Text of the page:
• Fuel stoves are to be used for cooking
Remote camping in Ben Lomond National Park while hiking the Carr Villa Track

Quick Tips and Suggested Gear

While the hike to Legges Tor is short, there can still be a huge shift in weather conditions. Snow is not uncommon throughout the year, as is strong heat from the rock’s glare. Make sure you check the weather and note if there have been frosty mornings or loads of rain. I won’t go as far as suggesting not to hike when it’s raining, but make sure you’re experienced with climbing over slippery and exposed boulders. 

Below is a list of the gear that we took with us, and that we recommend for hiking the Carr-Villa track to Legges Tor.

Essential Hiking Packing List

  • Topographic Map and Compass – It’s best to avoid relying solely on your phone, which can run out of battery. 
  • Digital Map – In addition to a paper map, you can use AllTrails to download the route and follow along with the inbuilt GPS.
  • First Aid Kit – You can visit this post if you’re unsure what should go into a first aid kit for hiking.
  • Emergency Beacon – Our emergency beacon lives in our hiking packs permanently.
  • Reusable Water Bottles Avoid taking plastic water bottles that can break easily and add to the overwhelming amount of plastic pollution. We also suggest bringing a water filtration system to treat river water.
  • Head Torch Don’t forget the spare batteries! Look for a headtorch with a minimum of 100 lumens.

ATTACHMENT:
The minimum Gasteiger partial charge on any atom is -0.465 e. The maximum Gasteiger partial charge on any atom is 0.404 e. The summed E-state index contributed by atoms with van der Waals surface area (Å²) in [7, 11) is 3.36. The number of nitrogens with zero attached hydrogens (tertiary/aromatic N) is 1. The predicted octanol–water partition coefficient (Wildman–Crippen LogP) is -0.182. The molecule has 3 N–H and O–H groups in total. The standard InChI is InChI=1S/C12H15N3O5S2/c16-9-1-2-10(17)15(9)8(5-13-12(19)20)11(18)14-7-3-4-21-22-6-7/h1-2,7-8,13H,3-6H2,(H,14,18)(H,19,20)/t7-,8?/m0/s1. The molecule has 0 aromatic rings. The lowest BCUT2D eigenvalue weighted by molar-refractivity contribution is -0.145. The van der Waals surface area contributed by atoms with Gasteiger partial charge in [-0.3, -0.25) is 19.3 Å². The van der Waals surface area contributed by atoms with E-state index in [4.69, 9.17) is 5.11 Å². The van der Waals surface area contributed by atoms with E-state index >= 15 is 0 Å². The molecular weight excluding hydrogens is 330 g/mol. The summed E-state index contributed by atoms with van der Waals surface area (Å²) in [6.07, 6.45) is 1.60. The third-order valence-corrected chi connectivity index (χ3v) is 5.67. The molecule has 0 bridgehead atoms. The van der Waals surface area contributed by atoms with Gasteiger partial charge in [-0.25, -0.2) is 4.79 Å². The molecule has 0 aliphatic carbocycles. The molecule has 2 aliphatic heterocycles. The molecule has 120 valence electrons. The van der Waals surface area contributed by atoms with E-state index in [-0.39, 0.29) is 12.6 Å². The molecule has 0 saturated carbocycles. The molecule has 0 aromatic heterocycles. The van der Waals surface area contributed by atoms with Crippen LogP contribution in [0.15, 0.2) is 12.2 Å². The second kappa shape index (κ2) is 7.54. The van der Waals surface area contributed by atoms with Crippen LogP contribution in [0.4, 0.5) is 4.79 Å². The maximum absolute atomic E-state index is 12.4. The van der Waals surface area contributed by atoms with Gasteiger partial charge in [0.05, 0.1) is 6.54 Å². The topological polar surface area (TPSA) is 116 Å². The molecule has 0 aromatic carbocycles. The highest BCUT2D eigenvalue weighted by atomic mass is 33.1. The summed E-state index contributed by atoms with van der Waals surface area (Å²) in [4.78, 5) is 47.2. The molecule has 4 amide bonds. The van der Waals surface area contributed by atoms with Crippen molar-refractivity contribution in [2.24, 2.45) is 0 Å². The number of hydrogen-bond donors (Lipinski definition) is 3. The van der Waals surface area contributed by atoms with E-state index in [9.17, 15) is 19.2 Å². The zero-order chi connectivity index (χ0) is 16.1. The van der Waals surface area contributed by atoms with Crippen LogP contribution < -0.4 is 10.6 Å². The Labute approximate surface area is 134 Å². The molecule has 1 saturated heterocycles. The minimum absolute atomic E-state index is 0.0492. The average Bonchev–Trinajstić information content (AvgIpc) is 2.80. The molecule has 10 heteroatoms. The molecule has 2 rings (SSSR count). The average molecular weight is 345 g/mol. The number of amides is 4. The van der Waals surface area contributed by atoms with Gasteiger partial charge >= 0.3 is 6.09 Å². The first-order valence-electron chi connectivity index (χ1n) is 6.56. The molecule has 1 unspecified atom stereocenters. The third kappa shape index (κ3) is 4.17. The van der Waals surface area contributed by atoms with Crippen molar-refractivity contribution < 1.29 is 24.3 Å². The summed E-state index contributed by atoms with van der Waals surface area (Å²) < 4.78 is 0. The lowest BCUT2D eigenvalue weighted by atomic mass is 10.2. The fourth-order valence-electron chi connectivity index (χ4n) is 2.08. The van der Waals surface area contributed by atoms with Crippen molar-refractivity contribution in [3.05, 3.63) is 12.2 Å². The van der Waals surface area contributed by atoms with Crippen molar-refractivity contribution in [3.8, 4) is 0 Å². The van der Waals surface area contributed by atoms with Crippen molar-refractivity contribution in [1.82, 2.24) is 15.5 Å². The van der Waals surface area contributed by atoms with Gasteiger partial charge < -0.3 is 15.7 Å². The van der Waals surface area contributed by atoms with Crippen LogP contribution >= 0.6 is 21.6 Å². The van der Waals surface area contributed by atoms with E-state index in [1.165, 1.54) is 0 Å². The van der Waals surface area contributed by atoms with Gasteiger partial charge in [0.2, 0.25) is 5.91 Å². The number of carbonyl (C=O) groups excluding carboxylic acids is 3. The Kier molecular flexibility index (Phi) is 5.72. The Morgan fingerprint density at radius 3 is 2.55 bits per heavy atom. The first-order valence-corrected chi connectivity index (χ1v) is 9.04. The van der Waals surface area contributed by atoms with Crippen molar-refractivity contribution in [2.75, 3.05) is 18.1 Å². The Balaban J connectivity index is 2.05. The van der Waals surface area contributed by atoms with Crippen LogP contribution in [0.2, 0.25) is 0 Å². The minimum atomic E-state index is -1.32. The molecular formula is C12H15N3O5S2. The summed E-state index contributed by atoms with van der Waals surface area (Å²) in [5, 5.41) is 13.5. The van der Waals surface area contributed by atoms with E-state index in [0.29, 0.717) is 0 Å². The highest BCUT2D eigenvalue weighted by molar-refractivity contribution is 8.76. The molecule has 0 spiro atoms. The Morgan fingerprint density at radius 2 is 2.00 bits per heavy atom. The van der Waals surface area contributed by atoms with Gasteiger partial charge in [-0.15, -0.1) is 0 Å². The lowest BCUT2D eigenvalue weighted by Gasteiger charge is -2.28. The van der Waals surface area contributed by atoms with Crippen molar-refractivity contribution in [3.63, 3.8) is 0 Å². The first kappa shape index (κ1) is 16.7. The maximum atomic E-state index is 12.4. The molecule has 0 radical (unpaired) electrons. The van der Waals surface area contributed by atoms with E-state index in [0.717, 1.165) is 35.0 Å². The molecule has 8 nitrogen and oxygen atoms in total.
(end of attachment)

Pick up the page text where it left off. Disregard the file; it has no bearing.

• Sturdy Hiking Shoes We recommend hiking boots over trail runners for longer hikes, where the trail is unstable and can become very muddy. 
  • Long pants or gaiters Tasmania has a thriving population of leeches.
  • Down Jacket and Thermals Staying warm while hiking is extremely important and these items play a key role, the mountains are unpredictable, best be prepared.
  • Rain Jacket and Rain Pants Rain pants are optional but can provide an extra layer of warmth in miserable conditions. 
  • Sun Protection – The UV rays are stronger at higher altitudes.
  • Sleeping Gear – Make sure to pack a tent, a warm sleeping bag and an inflatable mat for overnight hikes. The mountains can get very cold at night, even in summer.
  • Cooking Stove Nothing beats a warm, satisfying meal after a big day of hiking.
  • Emergency Snacks – You can never have too much food and who doesn’t love snacks!
  • Camera Gear – We never travel anywhere without our camera, tripod or drone!
Using great photography skills to capture the moody landscape of Ben Lomond Tasmania

The Best Time To Hike Carr-Villa to Legges Tor

The Carr-Villa track is accessible all year round, however, in the winter months, the majority will be under snow. This can cause the trail to become much more difficult and I suggest only taking this adventure on if you’ve got the right equipment for hiking in cold weather.

From September to May are the best months to explore the Ben Lomond hiking trails, especially in the spring months where the wildflowers are in bloom. If you’re hiking in summer, be prepared to be exposed to the sun for the entire hike as there are no shaded areas. 

Getting To The Carr-Villa Trailhead

The Carr-Villa trailhead is located at the Carr-Villa Hut off Ben Lomond Rd. It is approximately one hour east of Launceston, and 3 hours north of Hobart. There are signs along Ben Lomond Rd indicating the direction for the trailhead, as well as the campground which is the last toilet option before the hike.